The noise is deafening, the smell overpowering, but at least they are all smartly dressed. This is one of the world’s largest gatherings of penguins, and it takes place on a tiny island 1100 miles (1800km) east of the tip of the Antarctic Peninsula.
Zavadovski Island, one of the South Sandwich Islands, is dominated by the volcanic cone of Mount Asphyxia. The island measures hardly 4 miles (6km) across, yet each spring some 14 million pairs of chinstrap penguins arrive there to nest in the volcanic ash. The thigh-high birds, named for the black band under their chins, are joined by yellow-plumed macaroni penguins.
Chinstrap penguins seem to be increasing in number. Their main food, the shrimp-like krill, is in lavish supply. Baleen whales, which also eat krill, are declining in number, and the penguins may be multiplying on surplus.
Island Close To Antarctica Dry Valleys
As you fly over Antarctica towards McMurdo Sound, endless white wastes give way suddenly to the browns and blacks of land completely free of snow. Sunk into this unexpected, ice-free area are the Dry Valleys – three massive, steep-sided basins gouged out by long-gone glaciers.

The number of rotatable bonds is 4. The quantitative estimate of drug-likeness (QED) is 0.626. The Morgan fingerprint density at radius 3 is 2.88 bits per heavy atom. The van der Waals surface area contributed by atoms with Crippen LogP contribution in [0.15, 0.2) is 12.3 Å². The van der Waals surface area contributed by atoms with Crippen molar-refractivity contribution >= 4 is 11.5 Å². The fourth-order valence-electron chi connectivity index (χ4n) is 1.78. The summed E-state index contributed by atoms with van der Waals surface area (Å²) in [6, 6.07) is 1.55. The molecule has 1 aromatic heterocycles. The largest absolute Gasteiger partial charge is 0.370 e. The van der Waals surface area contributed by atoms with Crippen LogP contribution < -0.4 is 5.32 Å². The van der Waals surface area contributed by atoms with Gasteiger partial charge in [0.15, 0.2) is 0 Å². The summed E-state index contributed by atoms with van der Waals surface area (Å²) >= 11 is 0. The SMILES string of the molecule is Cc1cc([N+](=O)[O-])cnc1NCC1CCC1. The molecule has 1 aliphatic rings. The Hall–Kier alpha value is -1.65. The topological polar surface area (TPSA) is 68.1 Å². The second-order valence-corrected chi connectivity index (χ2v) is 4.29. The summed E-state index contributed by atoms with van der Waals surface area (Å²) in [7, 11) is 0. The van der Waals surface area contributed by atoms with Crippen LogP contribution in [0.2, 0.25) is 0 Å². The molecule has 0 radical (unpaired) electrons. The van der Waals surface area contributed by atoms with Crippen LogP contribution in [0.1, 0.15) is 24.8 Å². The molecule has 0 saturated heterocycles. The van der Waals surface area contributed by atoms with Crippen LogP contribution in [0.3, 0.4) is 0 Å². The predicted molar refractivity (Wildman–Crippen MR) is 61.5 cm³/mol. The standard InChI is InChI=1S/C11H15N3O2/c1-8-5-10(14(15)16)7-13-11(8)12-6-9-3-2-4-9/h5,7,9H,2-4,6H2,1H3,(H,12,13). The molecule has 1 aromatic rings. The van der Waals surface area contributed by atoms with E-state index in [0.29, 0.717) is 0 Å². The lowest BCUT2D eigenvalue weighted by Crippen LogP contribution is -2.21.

Although ice covers almost all of Antarctica, most of the continent has very low snowfall – the ice accumulated over millions of years. In the Sry Valleys – Taylor, Wright and Victoria – snow equivalent to barely 1in (25mm) of rainfall each year, and the ground is kept free of even this meagre covering by dry winds which blow the snow away, and by the heat that the dark, exposed rocks absorb from the sun.
Each valley has a few curious salty lakes. The largest, Lake Vanda, is more than 200ft (60m) deep and topped by a layer of ice 13ft (4m) thick. Yet the temperature at the bottom of the lake is 25°C (77°F) because the ice acts like a greenhouse and warms the water.]
Mummified seal carcasses are scattered over the Dry Valleys. In the cold, dry air decay is extremely slow, and some of the seals may have found their way to the valleys and died hundreds, or even thousands, of years ago.